For those holding political power, permanent rule is often the goal at the back of their minds – whether it is their rule, or their party’s. Over the past 11 years, as power has flipped multiple times, people on both sides of the aisle have predicted prolonged dominance for the new party in power.
As we look to the Presidential election in 2012, many Democrats are observing a weak Republican field, a President with a 51 percent approval rating and an improving economy, and becoming giddy at the prospect of a two-term Obama presidency.
There is, I believe, ample reason to feel optimistic for the future of the Democratic Party. Hispanic growth in traditionally red states could lead to repeated Democratic success in the long run. In addition, the Republican Party has continued to move further to the right, facilitated very much by the Tea Party. This rightward pressure will likely make conservative candidates, who have to go through a grueling primary process, a hard sell to independents in many general elections, especially the Presidential one.
However, rather than thrilling me, I find the perceived long-term weakness of the Republican Party concerning; and not because I worry so much about a Republican surprise victory, but rather because long-term dominance is simply bad for the country.
Now, I fully believe the country would be better off if Democrats set the vast majority of the nation’s agenda. But no party can rule well if it does not have a worthy opponent constantly challenging it to refine its approach and policies. As President Obama has said, “No Party has a monopoly on good ideas.”
The vibrancy and health of our democracy depends on multiple parties who consistently push each other. Not only does prolonged dominance breed complacency, but this country also faces many problems that will require the participation of both parties in the problem-solving process. For these reasons, Democrats should worry about the weakness of many Republican candidates and policymakers.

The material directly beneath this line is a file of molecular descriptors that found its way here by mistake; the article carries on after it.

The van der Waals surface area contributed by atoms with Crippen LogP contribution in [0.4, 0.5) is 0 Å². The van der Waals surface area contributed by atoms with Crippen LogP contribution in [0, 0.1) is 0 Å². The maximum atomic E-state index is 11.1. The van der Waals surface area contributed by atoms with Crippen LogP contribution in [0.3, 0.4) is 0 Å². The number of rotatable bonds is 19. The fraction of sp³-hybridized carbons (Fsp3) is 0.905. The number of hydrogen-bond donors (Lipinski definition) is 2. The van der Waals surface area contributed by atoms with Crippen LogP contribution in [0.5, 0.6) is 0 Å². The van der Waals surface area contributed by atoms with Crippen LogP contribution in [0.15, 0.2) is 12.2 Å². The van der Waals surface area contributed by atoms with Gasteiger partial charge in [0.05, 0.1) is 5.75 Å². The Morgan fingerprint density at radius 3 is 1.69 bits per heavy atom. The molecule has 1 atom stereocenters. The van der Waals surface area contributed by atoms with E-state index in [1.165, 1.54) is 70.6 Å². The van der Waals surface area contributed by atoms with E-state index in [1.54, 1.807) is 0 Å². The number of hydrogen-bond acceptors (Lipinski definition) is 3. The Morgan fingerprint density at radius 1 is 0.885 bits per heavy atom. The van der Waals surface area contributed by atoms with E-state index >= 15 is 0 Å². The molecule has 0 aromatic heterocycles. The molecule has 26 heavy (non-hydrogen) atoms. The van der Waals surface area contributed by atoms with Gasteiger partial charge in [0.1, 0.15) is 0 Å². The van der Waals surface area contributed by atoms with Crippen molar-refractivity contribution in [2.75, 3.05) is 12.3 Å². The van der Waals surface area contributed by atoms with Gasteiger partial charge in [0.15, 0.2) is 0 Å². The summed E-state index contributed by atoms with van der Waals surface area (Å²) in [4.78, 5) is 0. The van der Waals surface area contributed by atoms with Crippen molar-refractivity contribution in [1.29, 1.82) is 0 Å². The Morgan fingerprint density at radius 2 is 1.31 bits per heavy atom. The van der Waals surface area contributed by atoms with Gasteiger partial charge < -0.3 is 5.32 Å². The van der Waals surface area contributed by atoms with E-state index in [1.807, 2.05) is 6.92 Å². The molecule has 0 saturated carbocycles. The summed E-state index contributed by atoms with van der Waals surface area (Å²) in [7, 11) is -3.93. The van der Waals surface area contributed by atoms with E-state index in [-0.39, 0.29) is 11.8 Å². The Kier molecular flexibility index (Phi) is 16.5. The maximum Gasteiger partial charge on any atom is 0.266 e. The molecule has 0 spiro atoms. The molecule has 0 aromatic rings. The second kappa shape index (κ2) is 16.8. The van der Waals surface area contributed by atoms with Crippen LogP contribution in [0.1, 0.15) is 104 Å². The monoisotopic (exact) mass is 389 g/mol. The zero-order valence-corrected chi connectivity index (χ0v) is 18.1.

This is why I’m excited about the governor of Indiana, Mitch Daniels, potential Republican presidential candidate. Although Politico labeled him, accurately, as the “heartthrob of the elites,” writing him off as a guy policy wonks love but who lacks mainstream appeal, his mere presence encourages me nonetheless. He gives me hope that someone might be around to work with Democrats as an honest broker at some point in the future. For even if a Presidential bid were to flounder, there is ample opportunity to exercise leadership from outside of government.
Why am I excited about Daniels? Simply put, he has been one of the few Republicans willing to push his party. He has presented himself as someone wanting to get things done, rather than posture politically. Earlier this year, he wrote an op-ed offering solutions on tax reform and the deficit and urging conservatives to call a truce on social issues until the country meets its urgent fiscal and economic challenges. More recently, he wrote a piece arguing Republicans should focus on how to change and improve the health care reform bill, rather than attempt symbolic gestures that won’t go anywhere, like repealing the bill in the House.